Effect of frailty syndrome on treatment compliance in older hypertensive patients
Received 3 November 2016
Accepted for publication 31 December 2016
Published 15 May 2017 Volume 2017:12 Pages 805—814
Checked for plagiarism Yes
Review by Single-blind
Peer reviewer comments 2
Editor who approved publication: Dr Richard Walker
Anna Chudiak, Beata Jankowska-Polańska, Izabella Uchmanowicz
Department of Clinical Nursing, Faculty of Health Science, Wroclaw Medical University, Wroclaw, Poland
Background: Frailty syndrome (FS) is an important problem in older persons. It may develop concomitantly to many aging-related diseases, including arterial hypertension, and exerts detrimental effects on both their outcomes and treatment compliance.
Objective: To analyze the effect of FS on treatment compliance in older hypertensive patients.
Materials and methods: This study of 300 hypertensive patients (167 women and 133 men) aged between 65 and 91 years (mean 71.75±7.79 years) was based on the analysis of medical documentation and survey with the Tilburg Frailty Indicator (TFI) and Hill-Bone High Blood Pressure Compliance Scale.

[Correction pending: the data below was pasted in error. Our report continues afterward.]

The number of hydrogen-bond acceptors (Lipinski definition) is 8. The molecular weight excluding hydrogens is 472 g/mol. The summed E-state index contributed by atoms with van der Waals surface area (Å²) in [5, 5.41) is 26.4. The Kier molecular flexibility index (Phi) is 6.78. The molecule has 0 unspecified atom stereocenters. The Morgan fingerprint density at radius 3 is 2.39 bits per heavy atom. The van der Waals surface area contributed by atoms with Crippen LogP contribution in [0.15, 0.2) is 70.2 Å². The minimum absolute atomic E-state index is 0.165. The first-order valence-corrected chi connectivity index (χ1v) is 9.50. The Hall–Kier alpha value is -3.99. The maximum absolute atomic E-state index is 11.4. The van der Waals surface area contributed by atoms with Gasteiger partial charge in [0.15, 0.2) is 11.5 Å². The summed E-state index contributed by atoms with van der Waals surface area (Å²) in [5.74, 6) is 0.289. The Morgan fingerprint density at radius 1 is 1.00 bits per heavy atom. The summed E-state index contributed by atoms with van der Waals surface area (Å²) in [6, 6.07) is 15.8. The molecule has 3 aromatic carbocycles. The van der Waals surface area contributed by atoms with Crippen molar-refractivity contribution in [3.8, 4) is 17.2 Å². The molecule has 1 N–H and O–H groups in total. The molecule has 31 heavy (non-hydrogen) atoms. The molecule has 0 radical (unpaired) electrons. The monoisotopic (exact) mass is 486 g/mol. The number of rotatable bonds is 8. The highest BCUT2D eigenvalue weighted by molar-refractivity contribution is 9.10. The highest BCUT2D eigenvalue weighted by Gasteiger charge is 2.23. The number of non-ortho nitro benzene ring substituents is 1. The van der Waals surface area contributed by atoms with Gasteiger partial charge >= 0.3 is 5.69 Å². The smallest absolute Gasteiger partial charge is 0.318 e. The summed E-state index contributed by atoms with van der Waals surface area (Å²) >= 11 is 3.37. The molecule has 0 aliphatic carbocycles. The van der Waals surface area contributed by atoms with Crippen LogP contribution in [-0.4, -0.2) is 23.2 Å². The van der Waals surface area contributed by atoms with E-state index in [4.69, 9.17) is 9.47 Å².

Results: Mean systolic and diastolic blood pressure values of the study subjects were 141.97 and 85.16 mm Hg, respectively. Mean time elapsed since the diagnosis of arterial hypertension was 13.74 years. FS was diagnosed in 65.67% of the study subjects. Mean global score of the Hill-Bone High Blood Pressure Compliance Scale was 20.75 points. TFI scores correlated significantly with the global score of the Hill-Bone High Blood Pressure Compliance Scale (R=0.509, P<0.001) and the values of its 2 subscales: Appointment Keeping (R=0.34, P<0.001) and Medication Taking (R=0.537, P<0.001).
Conclusion: FS exerts a significant effect on treatment compliance of older hypertensive patients. Treatment compliance is modulated by patients’ sex (worse compliance in men), education (better compliance in subjects with higher education), and TFI scores (worse compliance in patients with FS).
Keywords: frailty syndrome, compliance, adherence, arterial hypertension, older age
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